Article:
2010 Panoplie included in spring 2013 VINsider shipment
The 2010 Panoplie, rated 94 points by Tanzer's International Wine Cellar, 94-96 points by Robert Parker's Wine Advocate and 94-96+ points by the Rhone Report is available exclusively to Tablas Creek Vineyard’s VINsider club members. One bottle was included in the spring 2013 club shipment, with VINsiders offered the opportunity to order 3 additional bottles. In addition, VINsiders who reserved this wine as futures in December, 2011 received their wine in the fall of 2012. Ordering the Esprit de Beaucastel and Panoplie en primeur is available exclusively to VINsider wine club members.
in worthy vintages, Tablas Creek Vineyard produces small quantities of Panoplie: a Mourvèdre-based cuvée from meticulously selected grapes, made in the model of Château de Beaucastel’s Hommage á Jacques Perrin. In 2010, only 600 cases were produced.
The 2010 vintage saw healthy rainfall after three years of drought. The ample early-season groundwater and a lack of spring frosts produced a good fruit set. A very cool summer delayed ripening by roughly three weeks, with harvest not beginning until mid-September and still less than half complete in mid-October. Warm, sunny weather between mid-October and mid-November allowed the later-ripening varieties to reach full maturity. The long hangtime and cool temperatures combined to produce fruit with intense flavors and dark color at low alcohol levels. Syrah was harvested between September 28th and October 13th, followed by Grenache between October 4th and November 13th, Counoise between October 17th and November 6th, and Mourvèdre between October 4th and November 18th.
The grapes for our Panoplie were grown on our 120-acre certified organic estate vineyard.
Each lot was individually fermented using native yeasts in either upright oak casks or stainless steel fermenters. After pressing, the wines were moved into barrel, blended, and aged in one 1200-gallon French oak foudre before being bottled in July 2012.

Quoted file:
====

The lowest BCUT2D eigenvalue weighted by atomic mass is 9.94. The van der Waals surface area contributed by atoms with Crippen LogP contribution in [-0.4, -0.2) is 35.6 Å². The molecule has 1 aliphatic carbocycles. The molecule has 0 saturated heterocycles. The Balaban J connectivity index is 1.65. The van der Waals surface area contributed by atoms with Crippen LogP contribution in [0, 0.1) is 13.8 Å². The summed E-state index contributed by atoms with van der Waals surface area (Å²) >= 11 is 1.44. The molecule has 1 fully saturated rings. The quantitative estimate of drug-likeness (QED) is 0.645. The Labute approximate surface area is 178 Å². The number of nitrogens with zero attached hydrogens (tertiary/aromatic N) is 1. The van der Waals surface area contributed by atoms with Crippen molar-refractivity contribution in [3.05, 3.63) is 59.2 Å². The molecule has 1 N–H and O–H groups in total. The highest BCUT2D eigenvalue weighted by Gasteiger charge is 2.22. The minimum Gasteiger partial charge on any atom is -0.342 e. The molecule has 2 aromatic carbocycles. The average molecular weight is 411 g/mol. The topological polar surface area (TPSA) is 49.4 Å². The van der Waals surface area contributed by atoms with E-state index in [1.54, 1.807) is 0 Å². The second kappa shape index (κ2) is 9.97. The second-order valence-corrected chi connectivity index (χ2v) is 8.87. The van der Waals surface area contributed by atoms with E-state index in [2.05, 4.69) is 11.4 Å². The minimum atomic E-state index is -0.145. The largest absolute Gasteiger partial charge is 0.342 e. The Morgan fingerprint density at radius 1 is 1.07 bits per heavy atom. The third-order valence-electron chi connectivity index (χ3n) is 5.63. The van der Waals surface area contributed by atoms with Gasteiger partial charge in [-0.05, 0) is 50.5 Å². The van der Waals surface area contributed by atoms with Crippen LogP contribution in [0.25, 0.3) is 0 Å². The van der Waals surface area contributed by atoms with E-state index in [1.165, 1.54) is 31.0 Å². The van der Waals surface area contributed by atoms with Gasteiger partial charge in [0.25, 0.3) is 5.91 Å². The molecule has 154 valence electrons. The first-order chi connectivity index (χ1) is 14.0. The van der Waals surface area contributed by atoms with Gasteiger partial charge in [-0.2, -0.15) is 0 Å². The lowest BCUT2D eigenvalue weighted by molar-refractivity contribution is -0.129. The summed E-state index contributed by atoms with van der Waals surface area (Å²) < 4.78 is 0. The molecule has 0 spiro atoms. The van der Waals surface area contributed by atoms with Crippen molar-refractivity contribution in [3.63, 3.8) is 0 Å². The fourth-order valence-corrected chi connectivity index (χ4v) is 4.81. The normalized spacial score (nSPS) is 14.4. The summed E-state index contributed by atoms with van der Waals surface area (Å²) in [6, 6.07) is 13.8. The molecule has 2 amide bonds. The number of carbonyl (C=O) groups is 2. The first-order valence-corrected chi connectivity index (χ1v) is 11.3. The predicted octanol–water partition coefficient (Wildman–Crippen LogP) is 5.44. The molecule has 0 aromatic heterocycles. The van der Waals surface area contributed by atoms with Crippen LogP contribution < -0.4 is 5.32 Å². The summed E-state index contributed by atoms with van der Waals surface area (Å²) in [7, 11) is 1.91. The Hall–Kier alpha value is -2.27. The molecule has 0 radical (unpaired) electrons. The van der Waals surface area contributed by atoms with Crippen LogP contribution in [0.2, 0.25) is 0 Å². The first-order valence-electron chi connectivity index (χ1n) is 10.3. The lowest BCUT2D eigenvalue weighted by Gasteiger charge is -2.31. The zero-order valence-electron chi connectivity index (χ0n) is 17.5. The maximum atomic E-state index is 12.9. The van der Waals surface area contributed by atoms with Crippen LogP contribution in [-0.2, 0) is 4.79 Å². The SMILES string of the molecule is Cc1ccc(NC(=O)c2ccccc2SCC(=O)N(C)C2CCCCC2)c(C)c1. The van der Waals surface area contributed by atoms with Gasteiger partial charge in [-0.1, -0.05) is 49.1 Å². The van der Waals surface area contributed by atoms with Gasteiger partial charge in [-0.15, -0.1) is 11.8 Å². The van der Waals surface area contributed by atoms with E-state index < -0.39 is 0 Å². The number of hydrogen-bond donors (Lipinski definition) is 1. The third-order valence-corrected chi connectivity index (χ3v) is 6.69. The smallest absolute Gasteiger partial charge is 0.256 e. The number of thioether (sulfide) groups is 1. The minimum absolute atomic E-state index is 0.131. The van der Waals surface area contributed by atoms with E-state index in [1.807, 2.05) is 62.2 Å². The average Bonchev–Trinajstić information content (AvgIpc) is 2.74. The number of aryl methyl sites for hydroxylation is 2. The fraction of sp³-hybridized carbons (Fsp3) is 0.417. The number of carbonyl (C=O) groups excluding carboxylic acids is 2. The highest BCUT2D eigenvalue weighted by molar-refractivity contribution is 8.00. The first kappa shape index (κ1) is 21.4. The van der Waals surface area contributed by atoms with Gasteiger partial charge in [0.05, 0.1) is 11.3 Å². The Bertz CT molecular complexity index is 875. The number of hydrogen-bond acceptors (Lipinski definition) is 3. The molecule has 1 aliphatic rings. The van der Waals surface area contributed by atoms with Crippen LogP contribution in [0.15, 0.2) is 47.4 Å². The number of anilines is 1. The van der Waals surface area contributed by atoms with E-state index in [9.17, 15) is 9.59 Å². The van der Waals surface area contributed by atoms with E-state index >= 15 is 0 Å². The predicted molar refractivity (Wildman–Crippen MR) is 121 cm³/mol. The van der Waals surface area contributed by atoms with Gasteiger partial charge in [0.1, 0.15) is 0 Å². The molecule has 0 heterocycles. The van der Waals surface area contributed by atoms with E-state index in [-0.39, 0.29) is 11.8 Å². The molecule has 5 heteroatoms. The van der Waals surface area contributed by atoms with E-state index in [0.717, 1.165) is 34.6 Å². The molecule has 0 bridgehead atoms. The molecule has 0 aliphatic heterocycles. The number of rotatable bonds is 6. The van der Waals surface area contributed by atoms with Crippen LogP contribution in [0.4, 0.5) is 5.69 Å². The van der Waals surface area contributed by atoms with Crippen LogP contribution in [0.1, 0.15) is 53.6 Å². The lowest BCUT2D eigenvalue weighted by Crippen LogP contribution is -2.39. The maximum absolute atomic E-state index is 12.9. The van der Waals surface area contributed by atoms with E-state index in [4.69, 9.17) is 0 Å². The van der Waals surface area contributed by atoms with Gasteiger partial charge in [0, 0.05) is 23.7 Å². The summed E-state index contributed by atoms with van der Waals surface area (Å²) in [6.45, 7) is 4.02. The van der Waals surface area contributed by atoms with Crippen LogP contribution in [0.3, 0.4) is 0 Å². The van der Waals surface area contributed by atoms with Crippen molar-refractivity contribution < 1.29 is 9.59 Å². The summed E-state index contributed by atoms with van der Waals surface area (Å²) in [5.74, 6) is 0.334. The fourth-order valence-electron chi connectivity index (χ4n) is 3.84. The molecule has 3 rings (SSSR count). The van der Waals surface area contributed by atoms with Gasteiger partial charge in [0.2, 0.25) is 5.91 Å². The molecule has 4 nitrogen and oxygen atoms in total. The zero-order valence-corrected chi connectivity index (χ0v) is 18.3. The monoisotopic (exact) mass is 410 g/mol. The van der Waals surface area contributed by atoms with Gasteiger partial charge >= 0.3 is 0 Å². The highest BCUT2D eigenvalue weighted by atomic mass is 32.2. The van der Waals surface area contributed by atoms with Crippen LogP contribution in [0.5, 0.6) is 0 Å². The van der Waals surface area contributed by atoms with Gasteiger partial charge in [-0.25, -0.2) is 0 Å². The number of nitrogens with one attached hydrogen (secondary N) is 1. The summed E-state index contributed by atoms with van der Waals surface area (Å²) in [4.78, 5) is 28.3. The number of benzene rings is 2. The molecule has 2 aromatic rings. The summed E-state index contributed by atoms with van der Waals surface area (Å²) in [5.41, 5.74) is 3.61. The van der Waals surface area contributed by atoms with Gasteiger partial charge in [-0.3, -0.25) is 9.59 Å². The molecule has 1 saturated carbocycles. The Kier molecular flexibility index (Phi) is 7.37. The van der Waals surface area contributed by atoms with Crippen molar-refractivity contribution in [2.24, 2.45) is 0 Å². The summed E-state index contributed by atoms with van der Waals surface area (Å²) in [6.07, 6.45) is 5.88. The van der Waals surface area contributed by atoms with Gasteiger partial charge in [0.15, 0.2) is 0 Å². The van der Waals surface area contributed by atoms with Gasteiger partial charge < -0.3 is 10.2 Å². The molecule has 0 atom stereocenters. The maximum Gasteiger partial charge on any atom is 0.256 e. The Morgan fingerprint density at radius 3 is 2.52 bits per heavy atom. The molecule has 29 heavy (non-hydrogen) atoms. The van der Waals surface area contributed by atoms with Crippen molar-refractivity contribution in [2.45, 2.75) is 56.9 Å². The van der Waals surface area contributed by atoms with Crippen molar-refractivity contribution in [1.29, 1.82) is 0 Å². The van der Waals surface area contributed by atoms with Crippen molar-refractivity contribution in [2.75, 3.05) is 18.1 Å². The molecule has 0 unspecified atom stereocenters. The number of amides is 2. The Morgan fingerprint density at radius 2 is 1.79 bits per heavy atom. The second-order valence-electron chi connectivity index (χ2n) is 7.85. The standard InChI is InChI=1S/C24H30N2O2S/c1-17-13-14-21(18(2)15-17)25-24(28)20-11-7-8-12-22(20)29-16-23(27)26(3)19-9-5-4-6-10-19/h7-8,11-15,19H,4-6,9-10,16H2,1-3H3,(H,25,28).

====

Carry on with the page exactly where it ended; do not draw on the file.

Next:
The Tablas Creek Vineyard Panoplie 2010 shows a wealth of both fruity and savory aromas, including blueberries, plum pit and olive tapenade. The mouth shows a lovely melted licorice character, rich yet tangy, with a saline note characteristic of many 2010's, and a spice note in balance with fruit and mineral components. The finish is long, clean and complex, with beautiful balance. We expect it to drink well for another year or so, then tighten up for a few years before reopening around 2018 and drinking well for two to three decades.
You're invited to join us for a weekend-long Wine Festival celebration Friday, May 20th through Sunday, May 22nd. Friday, we're pouring at the RESERVE event from 4:00-6:30 then hosting a winemaker dinner at Bistro Laurent with wines from Beaucastel and Tablas Creek at 7:00. On Saturday at the Paso Robles downtown park we'll be joining the Paso Robles wine community for the Grand Tasting from 12:00 to 4:00. Sunday at the vineyard we'll have "brunch style" bites starting at 10am and live music with Shawn Clark Family Band from 12:00-3pm.
We were proud to learn that Tablas Creek Partner/GM Jason Haas was voted by his peers the 2015 Paso Robles Wine Industry Person of the Year. His father, our founder Robert Haas, wrote this appreciation on our blog.
In Robert Parker's Wine Advocate (Issue 220) 15 Tablas wines topped 90 points, including 2014 Esprit de Tablas (93-96), 2013 Panoplie (94-96), and 2014 Panoplie (95-97). Read the review » More press »
April 27, 2016
Think of each plant that's growing in a given plot of land as like a wick, with its roots delving into the soil for available moisture. If we had overabundant water, we might want to leave some surface weeds to keep levels more reasonable. Instead, in our California climate, eliminating competition from grasses and other surface plants is an essential part of our ability to dry farm. Tilling in the cover crop also allows the insects and microorganisms in the soil to start breaking down the surface biomass accumulated during the winter growth into nutrients that the vines will draw from in the coming months. Finally, the loosening of the soil creates an insulating layer at the surface that helps conserve the water deeper down. Read More »